28/06/16 What’s the Difference between ‘SOON,’ ‘EARLY,’ & ‘QUICKLY’?
Not all languages have separate equivalents for these three words, and some students may confuse them.
Soon usually relates to the time when one is talking or writing – it means “a short time after now”.
Get well soon. (NOT
Get well quickly.)
Soon can also relate to the time one is talking or writing about – it can mean “a short time after then”.
The work was hard, but she soon got used to it.
The adverb early means “near the beginning of the time-period that we are talking or thinking about”. It does not usually mean “a short time after now”.
Early that week, Luke was called to the police station.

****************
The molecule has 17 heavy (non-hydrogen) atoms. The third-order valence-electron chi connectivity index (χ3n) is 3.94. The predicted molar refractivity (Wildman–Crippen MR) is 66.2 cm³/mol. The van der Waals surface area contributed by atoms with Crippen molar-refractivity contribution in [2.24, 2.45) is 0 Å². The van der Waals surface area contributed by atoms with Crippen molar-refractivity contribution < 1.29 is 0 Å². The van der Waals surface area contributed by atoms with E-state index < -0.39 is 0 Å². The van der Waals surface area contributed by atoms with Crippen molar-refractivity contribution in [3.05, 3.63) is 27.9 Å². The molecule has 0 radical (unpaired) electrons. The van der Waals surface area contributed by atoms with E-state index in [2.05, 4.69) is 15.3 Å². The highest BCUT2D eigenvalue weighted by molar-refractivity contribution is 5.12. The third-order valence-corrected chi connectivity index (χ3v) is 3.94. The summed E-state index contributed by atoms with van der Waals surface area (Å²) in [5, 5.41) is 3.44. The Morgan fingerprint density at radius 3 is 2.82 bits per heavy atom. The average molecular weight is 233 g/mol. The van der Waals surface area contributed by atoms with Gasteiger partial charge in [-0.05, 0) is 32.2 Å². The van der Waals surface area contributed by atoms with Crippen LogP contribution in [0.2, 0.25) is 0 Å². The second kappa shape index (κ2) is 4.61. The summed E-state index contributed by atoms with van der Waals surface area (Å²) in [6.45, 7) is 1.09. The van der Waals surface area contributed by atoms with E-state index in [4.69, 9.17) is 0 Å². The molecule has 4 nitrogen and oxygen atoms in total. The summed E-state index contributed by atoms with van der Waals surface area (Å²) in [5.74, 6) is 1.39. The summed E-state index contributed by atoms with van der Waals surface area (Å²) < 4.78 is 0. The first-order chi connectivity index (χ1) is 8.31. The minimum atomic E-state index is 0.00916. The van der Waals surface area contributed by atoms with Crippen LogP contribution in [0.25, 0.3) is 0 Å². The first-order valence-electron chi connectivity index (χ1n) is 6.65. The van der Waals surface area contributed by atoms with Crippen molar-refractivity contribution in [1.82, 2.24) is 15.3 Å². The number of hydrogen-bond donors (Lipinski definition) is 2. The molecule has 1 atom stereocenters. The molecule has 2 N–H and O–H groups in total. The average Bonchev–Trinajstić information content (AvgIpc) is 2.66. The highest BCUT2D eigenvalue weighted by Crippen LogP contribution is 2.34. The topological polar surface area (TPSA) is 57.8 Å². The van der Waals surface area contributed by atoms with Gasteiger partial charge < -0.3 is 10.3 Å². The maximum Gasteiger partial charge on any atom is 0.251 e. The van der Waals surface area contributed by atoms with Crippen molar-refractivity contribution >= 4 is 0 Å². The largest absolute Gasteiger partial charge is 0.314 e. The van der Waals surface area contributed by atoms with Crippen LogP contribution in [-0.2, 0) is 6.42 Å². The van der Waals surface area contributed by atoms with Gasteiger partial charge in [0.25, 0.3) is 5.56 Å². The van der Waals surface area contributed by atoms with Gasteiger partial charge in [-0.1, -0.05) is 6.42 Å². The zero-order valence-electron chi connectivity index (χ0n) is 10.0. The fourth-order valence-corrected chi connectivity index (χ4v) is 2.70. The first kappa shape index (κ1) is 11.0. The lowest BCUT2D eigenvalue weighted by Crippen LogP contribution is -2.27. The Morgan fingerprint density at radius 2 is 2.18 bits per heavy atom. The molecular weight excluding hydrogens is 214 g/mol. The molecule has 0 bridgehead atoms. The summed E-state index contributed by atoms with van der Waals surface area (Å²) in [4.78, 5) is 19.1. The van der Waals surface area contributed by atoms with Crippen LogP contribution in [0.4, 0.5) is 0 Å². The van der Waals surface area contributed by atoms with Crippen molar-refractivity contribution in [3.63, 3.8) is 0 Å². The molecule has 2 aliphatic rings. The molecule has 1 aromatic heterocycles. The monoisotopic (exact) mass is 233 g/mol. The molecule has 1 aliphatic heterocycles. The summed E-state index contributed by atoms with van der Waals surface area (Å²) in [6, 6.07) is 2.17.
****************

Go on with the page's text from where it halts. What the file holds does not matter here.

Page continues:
We usually take our holiday early in the year (NOT …
soon in the year.)
I usually get up early and go to bed early. (Not…
I usually get up quickly…)
Sometimes early means “before the expected time”.
The plane arrived twenty minutes early.
Early can also be used as an adjective (e.g. an early train). The adjective early can sometimes have the same kind of meaning as soon.
I would be grateful for an early reply.
Best wishes for an early recovery.
Note the common use of be early/late to mean “arrive early/late”.
That man is never early.
A watch or clock is fast or slow, not early or late.
My watch is five minutes fast.
Quickly refers to the speed with which something is done. Compare:
> Come and see us quickly. (= Hurry – make the arrangements fast.)
> Come and see us soon. (= Come and see us before long.)
> He did the repair quickly but not very well.
I hope you can do the repair soon – I need the car.